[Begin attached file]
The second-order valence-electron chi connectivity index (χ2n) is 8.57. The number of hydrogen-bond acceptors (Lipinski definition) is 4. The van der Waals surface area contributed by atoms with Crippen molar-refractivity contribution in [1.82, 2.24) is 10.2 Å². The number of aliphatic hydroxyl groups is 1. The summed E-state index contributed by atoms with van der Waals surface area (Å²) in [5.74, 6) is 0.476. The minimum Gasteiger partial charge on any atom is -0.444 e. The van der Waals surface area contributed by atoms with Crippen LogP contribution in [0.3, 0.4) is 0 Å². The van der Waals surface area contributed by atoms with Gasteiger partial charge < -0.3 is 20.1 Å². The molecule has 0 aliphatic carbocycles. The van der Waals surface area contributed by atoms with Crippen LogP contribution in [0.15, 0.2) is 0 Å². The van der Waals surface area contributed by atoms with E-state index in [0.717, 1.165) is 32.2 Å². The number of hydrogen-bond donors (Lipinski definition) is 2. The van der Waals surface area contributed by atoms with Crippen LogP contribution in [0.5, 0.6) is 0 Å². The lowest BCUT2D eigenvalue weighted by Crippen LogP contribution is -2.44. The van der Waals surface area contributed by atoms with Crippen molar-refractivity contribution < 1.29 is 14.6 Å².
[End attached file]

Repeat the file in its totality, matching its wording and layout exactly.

The second-order valence-electron chi connectivity index (χ2n) is 8.57. The number of hydrogen-bond acceptors (Lipinski definition) is 4. The van der Waals surface area contributed by atoms with Crippen molar-refractivity contribution in [1.82, 2.24) is 10.2 Å². The number of aliphatic hydroxyl groups is 1. The summed E-state index contributed by atoms with van der Waals surface area (Å²) in [5.74, 6) is 0.476. The minimum Gasteiger partial charge on any atom is -0.444 e. The van der Waals surface area contributed by atoms with Crippen LogP contribution in [0.3, 0.4) is 0 Å². The van der Waals surface area contributed by atoms with Gasteiger partial charge < -0.3 is 20.1 Å². The molecule has 0 aliphatic carbocycles. The van der Waals surface area contributed by atoms with Crippen LogP contribution in [0.15, 0.2) is 0 Å². The van der Waals surface area contributed by atoms with E-state index in [0.717, 1.165) is 32.2 Å². The number of hydrogen-bond donors (Lipinski definition) is 2. The van der Waals surface area contributed by atoms with Crippen LogP contribution in [0.5, 0.6) is 0 Å². The lowest BCUT2D eigenvalue weighted by Crippen LogP contribution is -2.44. The van der Waals surface area contributed by atoms with Crippen molar-refractivity contribution < 1.29 is 14.6 Å².